Sick Leave Benefits for Local Government Employees Part 1: An Overview
Recently, there has been a surge of interest on the West Coast in the pros and cons of paid sick leave benefits for employees. This issue was hotly debated in 2014 by both the California and Washington State Legislatures. In Washington State, the bill that would have required businesses with more than 5 employees to provide paid sick leave (from 40 to 72 hours per year) was passed by the House but died in the Senate. Meanwhile, the California Healthy Workplaces, Healthy Families Act of 2014 was passed requiring California employers for the first time to provide paid sick days (up to 69.33 hours per year) to employees effective July 1, 2015.
There are no federal laws yet that require either public or private employers to provide paid sick leave for their employees. This is currently a matter for the states to decide. While some employers do not provide a stand-alone paid sick leave benefit, many employers do. President Obama has recently gone live promoting paid sick leave benefits.
I will be addressing this topic in four separate blog posts, including this initial introductory post.
The second post will identify issues to think about and questions to discuss regarding paid sick leave benefits. It will look at the benefits, challenges, costs, issues and various approaches to address to this subject. This writer recognizes paid leave for employee illness/injury in some form is an important and quantifiable benefit in the total compensation package offered by the employer (usually the value of paid sick leave ranges from 1% to 4% of the 100% compensation package).
Most readers can agree that an essential job requirement for any employee is showing up. Employers providing paid sick leave do so because they believe it is good business, helps recruit trained workers, provides economic security to employees, and trust that most employees will use their paid sick leave for the purpose intended. However, some employees appear to “game” the system, feeling entitled to use their paid sick leave for other purposes than intended, giving paid sick leave a “black eye.” Some employers view paid sick leave as an expense to avoid because of the cost, the potential for abuse, and choose to extend other benefits to employees or “pooled” leave programs rather than offer paid sick leave. What is your opinion? Do you have data to back it up?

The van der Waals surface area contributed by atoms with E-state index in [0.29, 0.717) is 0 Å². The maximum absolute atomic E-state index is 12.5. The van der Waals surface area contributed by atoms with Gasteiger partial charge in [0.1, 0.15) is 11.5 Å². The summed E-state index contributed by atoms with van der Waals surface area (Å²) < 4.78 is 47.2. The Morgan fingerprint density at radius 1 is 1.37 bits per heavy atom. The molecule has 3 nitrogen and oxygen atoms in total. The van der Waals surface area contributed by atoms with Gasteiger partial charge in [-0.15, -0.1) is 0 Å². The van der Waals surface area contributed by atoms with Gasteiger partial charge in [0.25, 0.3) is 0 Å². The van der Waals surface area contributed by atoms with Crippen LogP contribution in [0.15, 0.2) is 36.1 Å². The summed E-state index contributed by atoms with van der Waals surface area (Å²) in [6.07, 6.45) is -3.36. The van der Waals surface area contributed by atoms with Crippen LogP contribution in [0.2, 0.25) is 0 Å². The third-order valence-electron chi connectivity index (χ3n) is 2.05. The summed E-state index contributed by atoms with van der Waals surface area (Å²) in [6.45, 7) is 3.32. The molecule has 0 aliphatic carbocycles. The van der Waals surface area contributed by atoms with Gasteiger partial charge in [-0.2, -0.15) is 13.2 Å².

Of those employers that do offer paid sick leave, there is a wide variance as to (1) how much sick leave can be earned in a year, (2) the amount that can be carried forward if not used, (3) the maximum accrual allowed, and (4) the percentage of the employee’s wage replaced when the employee (or member of the employee’s immediate family) is incapacitated (ranging from 50% to 100% of the employee’s wage by global standards). Likewise, there is a wide variance as to (1) how much of the employee’s accrued but unused sick leave is cashed out, (2) when the cashout benefit is received, (3) when converted to vacation leave or paid into a tax-sheltered account, (4) what cashout is available when the employee separates or retires (ranging from 10% to 100% of sick leave hours not used).
Not surprising, practices between the public and private sector in the USA are often quite different, as are practices around the globe. According to the Bureau of Labor Statistics only 61% of private employers in the USA provide paid sick leave accruals to their employees. About 90% of public employers do so. Those employers who do not provide stand-alone sick leave programs often provide paid time off (PTO) programs combining vacation and sick leave into one pool.
A comprehensive approach is needed to sustain paid sick leave policies and address excessive absenteeism. The next installment will include approaches employers think are working and those not working, recommendations and sample strategies in place as a result of collective bargaining or employer updates to HR policies. An employer should evaluate their paid sick leave policies, train supervisors and use a data-driven system and not just a program to address absenteeism issues and change employee behavior. This often calls for a “carrot” and “stick” approach, a combination of incentives for good attendance and sanctions for excessive use of paid sick leave.
One of the most complete listings of considerations for effective sick leave policies will be provided which include effective tracking, reporting, and accountability systems and attendance incentives. Management and labor leaders are encouraged to partner and consider going through a step-by-step exercise to test the effectiveness of paid sick leave policies. This exercise is designed to lead to a better system tailored to the specific organization and make-up of its workforce. If you have a particular sick leave program or attendance incentive system that you think is working well and want to share with our readers, please send to Byron Katsuyama, Public Policy & Management Consultant, at MRSC. “Best Practices” samples can be included in future installments on this topic.
Based on my experience, this is a subject employers and unions have often avoided at the bargaining table (other than negotiating increases to sick leave benefits or pay-outs for non-use of the benefit in corrections officer, law enforcement officer or firefighter contracts). Unfortunately, such concessions are often made with good intentions but do not always accomplish the intended results.
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